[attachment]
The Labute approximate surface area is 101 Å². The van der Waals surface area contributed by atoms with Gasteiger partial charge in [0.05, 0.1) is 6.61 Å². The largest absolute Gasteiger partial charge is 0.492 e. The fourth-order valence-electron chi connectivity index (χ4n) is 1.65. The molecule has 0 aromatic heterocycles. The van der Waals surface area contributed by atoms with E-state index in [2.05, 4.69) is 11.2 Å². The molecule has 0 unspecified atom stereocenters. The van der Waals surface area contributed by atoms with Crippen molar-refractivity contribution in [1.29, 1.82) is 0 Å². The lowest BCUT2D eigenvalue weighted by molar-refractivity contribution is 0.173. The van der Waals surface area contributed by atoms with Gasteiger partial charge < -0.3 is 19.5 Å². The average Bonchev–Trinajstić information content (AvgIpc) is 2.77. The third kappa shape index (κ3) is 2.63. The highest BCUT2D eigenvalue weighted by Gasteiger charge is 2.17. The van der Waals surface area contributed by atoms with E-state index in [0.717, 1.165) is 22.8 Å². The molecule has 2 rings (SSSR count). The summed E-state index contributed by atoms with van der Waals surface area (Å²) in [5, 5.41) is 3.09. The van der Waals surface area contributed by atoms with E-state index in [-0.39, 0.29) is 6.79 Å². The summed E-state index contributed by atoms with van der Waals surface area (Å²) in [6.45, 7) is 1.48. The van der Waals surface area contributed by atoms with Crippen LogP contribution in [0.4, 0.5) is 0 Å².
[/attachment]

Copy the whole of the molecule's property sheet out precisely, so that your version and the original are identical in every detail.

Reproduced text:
The Labute approximate surface area is 101 Å². The van der Waals surface area contributed by atoms with Gasteiger partial charge in [0.05, 0.1) is 6.61 Å². The largest absolute Gasteiger partial charge is 0.492 e. The fourth-order valence-electron chi connectivity index (χ4n) is 1.65. The molecule has 0 aromatic heterocycles. The van der Waals surface area contributed by atoms with E-state index in [2.05, 4.69) is 11.2 Å². The molecule has 0 unspecified atom stereocenters. The van der Waals surface area contributed by atoms with Crippen molar-refractivity contribution in [1.29, 1.82) is 0 Å². The lowest BCUT2D eigenvalue weighted by molar-refractivity contribution is 0.173. The van der Waals surface area contributed by atoms with Gasteiger partial charge < -0.3 is 19.5 Å². The average Bonchev–Trinajstić information content (AvgIpc) is 2.77. The third kappa shape index (κ3) is 2.63. The highest BCUT2D eigenvalue weighted by Gasteiger charge is 2.17. The van der Waals surface area contributed by atoms with E-state index in [0.717, 1.165) is 22.8 Å². The molecule has 2 rings (SSSR count). The summed E-state index contributed by atoms with van der Waals surface area (Å²) in [5, 5.41) is 3.09. The van der Waals surface area contributed by atoms with E-state index in [-0.39, 0.29) is 6.79 Å². The summed E-state index contributed by atoms with van der Waals surface area (Å²) in [6.45, 7) is 1.48. The van der Waals surface area contributed by atoms with Crippen LogP contribution in [0.4, 0.5) is 0 Å².